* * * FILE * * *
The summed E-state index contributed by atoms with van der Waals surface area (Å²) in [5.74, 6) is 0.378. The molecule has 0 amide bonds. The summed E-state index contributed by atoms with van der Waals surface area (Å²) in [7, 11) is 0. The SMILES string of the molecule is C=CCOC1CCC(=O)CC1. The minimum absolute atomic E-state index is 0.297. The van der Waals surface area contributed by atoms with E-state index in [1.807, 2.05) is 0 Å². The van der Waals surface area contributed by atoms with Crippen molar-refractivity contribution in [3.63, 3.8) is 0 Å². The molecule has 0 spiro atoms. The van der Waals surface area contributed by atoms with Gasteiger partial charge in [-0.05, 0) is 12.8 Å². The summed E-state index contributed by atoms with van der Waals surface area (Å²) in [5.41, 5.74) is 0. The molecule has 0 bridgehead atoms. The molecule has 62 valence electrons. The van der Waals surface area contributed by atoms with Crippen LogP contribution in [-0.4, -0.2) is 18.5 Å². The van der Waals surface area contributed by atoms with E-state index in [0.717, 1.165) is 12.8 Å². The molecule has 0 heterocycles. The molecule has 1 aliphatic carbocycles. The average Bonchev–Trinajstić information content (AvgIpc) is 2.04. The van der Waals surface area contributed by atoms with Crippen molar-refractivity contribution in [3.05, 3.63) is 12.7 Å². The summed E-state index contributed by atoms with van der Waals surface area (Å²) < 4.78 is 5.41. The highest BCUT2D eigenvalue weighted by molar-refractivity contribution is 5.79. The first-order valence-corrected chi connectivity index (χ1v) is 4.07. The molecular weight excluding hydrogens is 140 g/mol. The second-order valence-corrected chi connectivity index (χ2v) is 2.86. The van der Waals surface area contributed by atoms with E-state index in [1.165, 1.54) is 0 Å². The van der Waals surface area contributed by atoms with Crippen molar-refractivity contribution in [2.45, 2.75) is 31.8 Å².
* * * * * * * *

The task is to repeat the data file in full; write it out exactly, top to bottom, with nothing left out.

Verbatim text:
The summed E-state index contributed by atoms with van der Waals surface area (Å²) in [5.74, 6) is 0.378. The molecule has 0 amide bonds. The summed E-state index contributed by atoms with van der Waals surface area (Å²) in [7, 11) is 0. The SMILES string of the molecule is C=CCOC1CCC(=O)CC1. The minimum absolute atomic E-state index is 0.297. The van der Waals surface area contributed by atoms with E-state index in [1.807, 2.05) is 0 Å². The van der Waals surface area contributed by atoms with Crippen molar-refractivity contribution in [3.63, 3.8) is 0 Å². The molecule has 0 spiro atoms. The van der Waals surface area contributed by atoms with Gasteiger partial charge in [-0.05, 0) is 12.8 Å². The summed E-state index contributed by atoms with van der Waals surface area (Å²) in [5.41, 5.74) is 0. The molecule has 0 bridgehead atoms. The molecule has 62 valence electrons. The van der Waals surface area contributed by atoms with Crippen LogP contribution in [-0.4, -0.2) is 18.5 Å². The van der Waals surface area contributed by atoms with E-state index in [0.717, 1.165) is 12.8 Å². The molecule has 0 heterocycles. The molecule has 1 aliphatic carbocycles. The average Bonchev–Trinajstić information content (AvgIpc) is 2.04. The van der Waals surface area contributed by atoms with Crippen molar-refractivity contribution in [3.05, 3.63) is 12.7 Å². The summed E-state index contributed by atoms with van der Waals surface area (Å²) < 4.78 is 5.41. The highest BCUT2D eigenvalue weighted by molar-refractivity contribution is 5.79. The first-order valence-corrected chi connectivity index (χ1v) is 4.07. The molecular weight excluding hydrogens is 140 g/mol. The second-order valence-corrected chi connectivity index (χ2v) is 2.86. The van der Waals surface area contributed by atoms with E-state index in [1.165, 1.54) is 0 Å². The van der Waals surface area contributed by atoms with Crippen molar-refractivity contribution in [2.45, 2.75) is 31.8 Å².